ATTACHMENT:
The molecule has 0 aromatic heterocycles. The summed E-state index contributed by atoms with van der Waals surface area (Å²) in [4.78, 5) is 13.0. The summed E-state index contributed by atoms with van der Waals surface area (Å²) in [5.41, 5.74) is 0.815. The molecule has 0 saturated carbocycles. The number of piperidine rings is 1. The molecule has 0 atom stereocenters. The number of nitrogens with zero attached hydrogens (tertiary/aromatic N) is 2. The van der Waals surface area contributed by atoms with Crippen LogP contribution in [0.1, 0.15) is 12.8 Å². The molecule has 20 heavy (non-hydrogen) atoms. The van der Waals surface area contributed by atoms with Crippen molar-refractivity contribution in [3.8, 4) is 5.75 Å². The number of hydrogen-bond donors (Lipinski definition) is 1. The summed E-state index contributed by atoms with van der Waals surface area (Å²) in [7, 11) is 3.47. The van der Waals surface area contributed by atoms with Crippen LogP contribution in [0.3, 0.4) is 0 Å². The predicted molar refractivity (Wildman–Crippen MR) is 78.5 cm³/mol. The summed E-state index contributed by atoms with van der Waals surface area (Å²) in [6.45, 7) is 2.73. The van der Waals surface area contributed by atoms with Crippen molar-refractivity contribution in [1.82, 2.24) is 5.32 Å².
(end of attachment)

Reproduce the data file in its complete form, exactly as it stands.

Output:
The molecule has 0 aromatic heterocycles. The summed E-state index contributed by atoms with van der Waals surface area (Å²) in [4.78, 5) is 13.0. The summed E-state index contributed by atoms with van der Waals surface area (Å²) in [5.41, 5.74) is 0.815. The molecule has 0 saturated carbocycles. The number of piperidine rings is 1. The molecule has 0 atom stereocenters. The number of nitrogens with zero attached hydrogens (tertiary/aromatic N) is 2. The van der Waals surface area contributed by atoms with Crippen LogP contribution in [0.1, 0.15) is 12.8 Å². The molecule has 20 heavy (non-hydrogen) atoms. The van der Waals surface area contributed by atoms with Crippen molar-refractivity contribution in [3.8, 4) is 5.75 Å². The number of hydrogen-bond donors (Lipinski definition) is 1. The summed E-state index contributed by atoms with van der Waals surface area (Å²) in [7, 11) is 3.47. The van der Waals surface area contributed by atoms with Crippen LogP contribution in [0.3, 0.4) is 0 Å². The predicted molar refractivity (Wildman–Crippen MR) is 78.5 cm³/mol. The summed E-state index contributed by atoms with van der Waals surface area (Å²) in [6.45, 7) is 2.73. The van der Waals surface area contributed by atoms with Crippen molar-refractivity contribution in [1.82, 2.24) is 5.32 Å².